An Interview with Timo Helenius

Could you tell us about your project?

While pursuing my postdoctoral project in philosophical anthropology in general and on human finitude and fallibility in particular, I begun to be more and more interested in the recent discussion on the tensional relations between phenomenology and religion (Janicaud, Marion, Chrétien, Falque, etc.), philosophy and religious studies (Lewis, Schilbrack, Herdt, etc.), and between theology and science (Coakley, McGrath, Drees, etc.). I intend to map out these discussions and find their points of convergence and overlap. The planned project thereby also relates to the discussion concerning postsecularism and postatheist faith (Taylor, Caputo, Kearney, Vattimo, Westphal, etc.); this project is also a cultural analysis.

What led you to work on this project?

My dissertation work explored Paul Ricoeur’s cultural hermeneutics that focuses on the process of becoming an ethico-political subject but it also, under the rubric of “the wholly other,” addressed the question of the limit of philosophy in terms of the possibility of a hermeneutic of the sacred. An edited version of the dissertation, that mirrored Ricoeur’s work through the philosophies of Kant, Hegel, and Heidegger, was recently published by Lexington Books (Rowman & Littlefield) under the title of Ricoeur, Culture, and Recognition: A Hermeneutic of Cultural Subjectivity (2016). While editing the dissertation for publication, a question concerning the role and power of religious language in self-recognition and -formation stroke as interesting and valuable; this is based on Ricoeur’s oxymoronic depiction of human being as “capable de faillir” or being capable of falling. It is Ricoeur’s phenomenological anthropology—equally critical of theological and philosophical dogmatisms—that subsequently led me to the planned project.

What drew you to SRC fellowship? And how do you see it contributing to your work?

I was immediately intrigued upon having learned about the SRC Program; the multidisciplinary and yet focused approach on questions crossing and interweaving culture, language, religion, and science (as a human institution) is seemingly a perfect match for me in terms of the project that I will be pursuing. One reason for my excitement is that I can fully take use of my education in both philosophy and theology. I obviously don’t yet have any personal experience of the SRC colloquia and other related activities, but I am looking forward to the discussions that I hope to lead me to such avenues of thought that I have not yet been able to identify or consider.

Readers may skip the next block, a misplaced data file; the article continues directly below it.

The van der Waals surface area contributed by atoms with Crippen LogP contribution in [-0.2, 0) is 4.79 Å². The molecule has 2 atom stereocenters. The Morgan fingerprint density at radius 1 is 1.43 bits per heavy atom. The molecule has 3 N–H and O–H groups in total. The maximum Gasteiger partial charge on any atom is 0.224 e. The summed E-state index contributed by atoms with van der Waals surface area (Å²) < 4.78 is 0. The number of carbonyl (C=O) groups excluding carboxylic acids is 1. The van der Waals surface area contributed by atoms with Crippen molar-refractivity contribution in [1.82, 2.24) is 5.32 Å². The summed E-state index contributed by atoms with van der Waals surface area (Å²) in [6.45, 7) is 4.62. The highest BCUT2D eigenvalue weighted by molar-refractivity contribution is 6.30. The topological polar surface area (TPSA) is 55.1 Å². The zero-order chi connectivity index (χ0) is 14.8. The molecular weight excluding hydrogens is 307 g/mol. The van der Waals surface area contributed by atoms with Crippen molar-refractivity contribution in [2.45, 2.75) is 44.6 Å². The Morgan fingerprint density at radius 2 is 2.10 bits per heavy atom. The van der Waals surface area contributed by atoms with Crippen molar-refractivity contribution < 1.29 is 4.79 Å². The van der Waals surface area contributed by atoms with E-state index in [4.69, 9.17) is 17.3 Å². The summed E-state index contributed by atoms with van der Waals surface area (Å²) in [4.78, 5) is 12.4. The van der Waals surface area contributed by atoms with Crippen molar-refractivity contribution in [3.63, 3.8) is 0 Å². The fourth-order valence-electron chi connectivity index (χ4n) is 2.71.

How do you see your work benefitting from or addressing questions of science and religion?

My recent focus has been on religious expressivity and human experience expressed using that religious registry. I have approached these both through the lens of hermeneutical phenomenology that I have found valuable in terms of getting a grasp of how we begin to understand ourselves (as thoroughly cultural-linguistic beings). Science, which I would like to understand broadly and not to restrict it to what goes by the name of natural sciences, is therefore integral for me as I explore these questions. Science as science helps us both to see the need for formulating methodologically guided questions and to formulate those questions for exploring religion and expressions pertaining to religiously expressed experience. Science in general gives clarity to what we experience religiously.

What lessons does your project provide for scientists, historians, religious scholars, or the general public today?

In spite of the most recent backlash against methodological intellectual work and certain forms of religious expressivity, both science (broadly understood) and religion have provided the drivers for our cultural development. We need to understand what has shaped us to be the human beings we are. To modify the famous Tertullian phrase, Athens has very much to do with Jerusalem as it comes to our understanding of ourselves as products of the culture that sprang from these two manifestly important sources of the Western world—including the Muslim world on the way through the millennia to our day. I address some aspects of this development in my recent essay “Understandings and Standings Under: Hermeneutics, the New Realisms, and Our (Baconian) Idols,” published in Philosophy Today in 2017. The essay comments on (the recent critiques of) phenomenology, hermeneutics, neorealism, and scientism. I am hopeful that such commentaries will help us see ourselves and others in a more open, clear, and potentially also a more humble manner.

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